Two for One


Really, it’s a marvel of applications.  Create one creamy, savory garlic-butter sauce flecked with chopped cilantro, and use it for both parts of today’s meal, the shrimp and the baguette.  Use the same grill even to cook both.  One sauce, two creations – Shrimp Scampi and Garlic Bread.  What a bang for that particular buck!

AllRecipes thought so too when it brought to light this backyard riff on the classic pasta dish in its June/July 2019 issue.  Actually, those instructions left the bread unadorned.  Grilled, yes, but otherwise plain.  With plenty of luscious garlic butter left over from the marinade, the situation begged for innovation, and fortunately, a little – quite a little, actually – was on hand.

Begin with a good baguette supplied by your local boulangerie (or supermarket bakery for those of you not struggling under tons of pretense – help!).  Slice on the diagonal, comme ça.  What’s with all these French terms in an Italian-American recipe?  Odd.   Anyway:Baguette Slices

Thus prepared, apply a generous dose of herbed garlic butter (yes, the very same that infuses the shrimp) and set next to the shellfish on the grill.  Introduce the fire and culinary magic soon will favor you.

The grill’s part in this elevation cannot be overvalued.  A slight char not only contrasts nicely with the butter’s smoothness, but the flash of intense heat also serves a structural purpose, in that it seals the shrimp and the bread, sending flavor and moisture inward, where they’ll do the most good.

With a relatively modest shopping list (compared to the journal’s normal course, anyway), it’s possible to assemble a satisfying and surprisingly – perhaps – sophisticated meal.   One sauce does it all, giving the sweet shrimp a spiced kick and turning a mere baguette into garlic bread.  How’s that for efficiency? (*1)

*****

Grilled Shrimp Scampi

  • 1/4 cup olive oil
  • 1/4 cup freshly-squeezed lemon juice
  • 3 tablespoons chopped fresh parsley, plus more for garnish (*2)
  • 1 tablespoon minced garlic
  • 1/4 teaspoon freshly-ground black pepper
  • 1/8 teaspoon crushed red pepper
  • 1-and-1/2 pounds large shrimp, peeled and deveined
  • 1 baguette, or a similar thin, crusty bread
  • coarse salt, to taste (optional)

Put oil, lemon juice, parsley, garlic, black pepper and red pepper in a large zip-top bag.  Add the shrimp, force out as much air as possible, then seal the bag.  Put in the refrigerator for 30 minutes. (*3)

Lightly oil the grate, then preheat the grill to its highest setting.

Remove the shrimp from the marinade and thread onto skewers. (*4)  Brush one side of the baguette generously with some of the marinade and set aside.  Discard the rest of the marinade.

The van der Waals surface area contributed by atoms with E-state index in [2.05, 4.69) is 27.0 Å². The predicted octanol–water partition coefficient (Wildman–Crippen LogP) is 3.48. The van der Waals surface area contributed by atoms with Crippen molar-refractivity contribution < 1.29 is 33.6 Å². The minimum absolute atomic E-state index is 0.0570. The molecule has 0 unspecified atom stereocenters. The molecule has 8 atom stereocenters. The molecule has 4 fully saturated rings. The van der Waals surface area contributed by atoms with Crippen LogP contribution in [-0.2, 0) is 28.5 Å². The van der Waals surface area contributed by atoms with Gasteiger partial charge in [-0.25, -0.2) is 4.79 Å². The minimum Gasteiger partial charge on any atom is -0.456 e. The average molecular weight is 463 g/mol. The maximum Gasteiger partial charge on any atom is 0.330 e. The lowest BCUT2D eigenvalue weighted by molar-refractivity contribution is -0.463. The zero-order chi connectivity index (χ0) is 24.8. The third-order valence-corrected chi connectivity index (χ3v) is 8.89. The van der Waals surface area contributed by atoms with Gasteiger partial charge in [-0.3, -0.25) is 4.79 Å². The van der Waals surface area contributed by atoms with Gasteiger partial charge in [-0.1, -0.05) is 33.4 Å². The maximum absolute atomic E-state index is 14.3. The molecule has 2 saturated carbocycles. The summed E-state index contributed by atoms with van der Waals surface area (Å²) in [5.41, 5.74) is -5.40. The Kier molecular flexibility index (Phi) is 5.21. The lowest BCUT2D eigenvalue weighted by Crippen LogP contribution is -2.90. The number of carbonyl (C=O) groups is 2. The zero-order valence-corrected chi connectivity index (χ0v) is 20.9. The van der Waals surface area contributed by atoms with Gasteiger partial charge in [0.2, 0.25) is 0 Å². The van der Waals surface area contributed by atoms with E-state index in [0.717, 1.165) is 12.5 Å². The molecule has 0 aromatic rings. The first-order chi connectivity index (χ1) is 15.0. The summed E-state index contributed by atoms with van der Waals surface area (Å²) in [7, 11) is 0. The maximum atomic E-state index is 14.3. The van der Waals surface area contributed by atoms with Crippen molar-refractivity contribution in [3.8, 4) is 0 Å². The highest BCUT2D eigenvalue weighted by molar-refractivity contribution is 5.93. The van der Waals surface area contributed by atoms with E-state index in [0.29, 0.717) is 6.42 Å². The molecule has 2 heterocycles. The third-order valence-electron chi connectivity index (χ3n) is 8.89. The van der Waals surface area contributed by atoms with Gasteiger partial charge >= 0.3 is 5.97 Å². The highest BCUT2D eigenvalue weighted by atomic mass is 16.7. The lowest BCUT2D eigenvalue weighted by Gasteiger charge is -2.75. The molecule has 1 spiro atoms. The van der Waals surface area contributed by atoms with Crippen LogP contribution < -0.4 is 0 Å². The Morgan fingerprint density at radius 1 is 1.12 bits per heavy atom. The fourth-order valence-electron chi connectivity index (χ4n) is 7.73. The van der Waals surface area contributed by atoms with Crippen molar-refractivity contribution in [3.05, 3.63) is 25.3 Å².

Lower the grill flame to medium and put the shrimp-laden skewers on the grill.  After two or three minutes, flip the shrimp and put the bread on the grill.

After about 90 seconds, flip the bread so the buttered side is on the grill.  Another minute or so, and both the shrimp and the bread will be ready.

Remove from the grill, sprinkle the shrimp with additional parsley and coarse salt (if using), and serve.

NOTES:

1 – A slightly-abridged quote from an early Bond film (“How’s that for Japanese efficiency?”)  As readers seem disproportionately to be women – at least those who comment are, most of you probably have no idea what the, um…heck it is I’m talking about.  Your indulgence, please, for a male obsession.

2 – Parsley works, but cilantro does so with greater distinction and style.  Why settle for harsh bitterness when you can have complex tastiness?

3 – Half an hour only, if you please.  Any longer, and the lemon juice starts to turn the uncooked shrimp mushy.

4 – Double skewers, as shown above, prevent the shrimp from curling as it cooks.  Also, if you’re using bamboo or other wooden skewers, be sure to soak them for half an hour beforehand to prevent them from burning.

5 thoughts on “Two for One

    1. Thank you, Jenn!

      The partnership didn’t occur to me either, until I wondered whether the garlic-butter mixture would do for bread what it does for shrimp.

      There was a spot open on the grill, and I sought something which, like shrimp, would need only a brief jaunt over the flames. Thus, a baguette, with its diminutive surface area, is just what’s needed. Magnifique!

      Liked by 1 person

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